Jason Kenney, speaking on CBC's Power and Politics, echoed Prime Minister Stephen Harper's comments in saying that "all options are on the table" when it comes to opposing Russian interference in eastern Ukraine, but was more specific on the issue of training.
He said: "if there is consensus that we could play a role in terms of training, we would be open to doing so, but no decisions have been taken."
The commander of the U.S. Army Europe, Lt. Gen. Ben Hodges, said Wednesday a battalion of U.S. soldiers would train three battalions of Ukrainians from the Interior Ministry at the Yavariv training centre in the western Ukrainian city of Lviv.
The training won't begin until March, but Hodges said it will teach the Ukrainians how to better defend themselves against "Russian and rebel artillery and rockets."
The six-month combat mission against the Islamic State expires by late March and Kenny, who was appointed this week to the portfolio, says the Conservative government hasn't made up its mind whether to extend it, ask Parliament for a different mandate — or even if an extension would be put before MPs.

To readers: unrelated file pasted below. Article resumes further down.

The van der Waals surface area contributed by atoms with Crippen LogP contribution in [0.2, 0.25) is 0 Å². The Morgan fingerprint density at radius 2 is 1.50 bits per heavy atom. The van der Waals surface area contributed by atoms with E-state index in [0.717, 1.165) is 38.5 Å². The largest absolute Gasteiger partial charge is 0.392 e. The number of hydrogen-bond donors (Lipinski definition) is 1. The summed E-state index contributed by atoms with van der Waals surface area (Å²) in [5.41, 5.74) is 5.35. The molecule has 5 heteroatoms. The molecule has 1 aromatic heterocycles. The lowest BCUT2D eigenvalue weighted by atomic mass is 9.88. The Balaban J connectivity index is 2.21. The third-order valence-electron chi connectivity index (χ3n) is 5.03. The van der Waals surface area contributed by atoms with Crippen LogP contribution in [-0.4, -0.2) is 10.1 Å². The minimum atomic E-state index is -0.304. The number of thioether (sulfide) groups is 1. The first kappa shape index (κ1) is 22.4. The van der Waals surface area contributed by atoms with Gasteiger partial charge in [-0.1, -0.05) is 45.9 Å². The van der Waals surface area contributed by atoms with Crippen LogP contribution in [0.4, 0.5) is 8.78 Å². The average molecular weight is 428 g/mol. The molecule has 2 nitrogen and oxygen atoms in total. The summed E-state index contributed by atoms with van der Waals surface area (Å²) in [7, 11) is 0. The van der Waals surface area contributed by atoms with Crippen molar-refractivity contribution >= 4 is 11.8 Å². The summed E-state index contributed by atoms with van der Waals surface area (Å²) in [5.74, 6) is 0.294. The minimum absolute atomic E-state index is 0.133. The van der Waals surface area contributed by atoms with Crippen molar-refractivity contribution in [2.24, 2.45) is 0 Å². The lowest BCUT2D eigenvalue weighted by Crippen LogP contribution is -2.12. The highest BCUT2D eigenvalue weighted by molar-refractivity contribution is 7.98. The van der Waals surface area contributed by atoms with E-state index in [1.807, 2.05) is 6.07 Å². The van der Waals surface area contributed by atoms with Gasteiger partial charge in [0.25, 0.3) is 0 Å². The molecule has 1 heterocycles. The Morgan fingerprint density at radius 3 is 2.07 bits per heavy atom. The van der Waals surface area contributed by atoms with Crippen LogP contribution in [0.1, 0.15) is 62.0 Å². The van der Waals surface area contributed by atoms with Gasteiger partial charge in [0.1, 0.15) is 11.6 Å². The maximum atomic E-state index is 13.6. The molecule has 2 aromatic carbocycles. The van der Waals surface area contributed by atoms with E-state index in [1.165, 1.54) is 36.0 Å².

The decision to go to war in Canada is the exclusive domain of the federal cabinet, but the Conservatives have made it practise to consult the House of Commons.
In Washington, President Barack Obama has asked Congress for a limited mandate to wage war on the Islamic State, but it would not include "enduring offensive ground combat operations."
The resolution would not limit military operations to Iraq and Syria or prohibit defensive ground operations.
The language is similar to what the Harper government has been saying to justify the actions of special forces trainers, who have been guiding in air strikes for Kurdish peshmerga fighters, and they've also been engaged in three defensive firefights.
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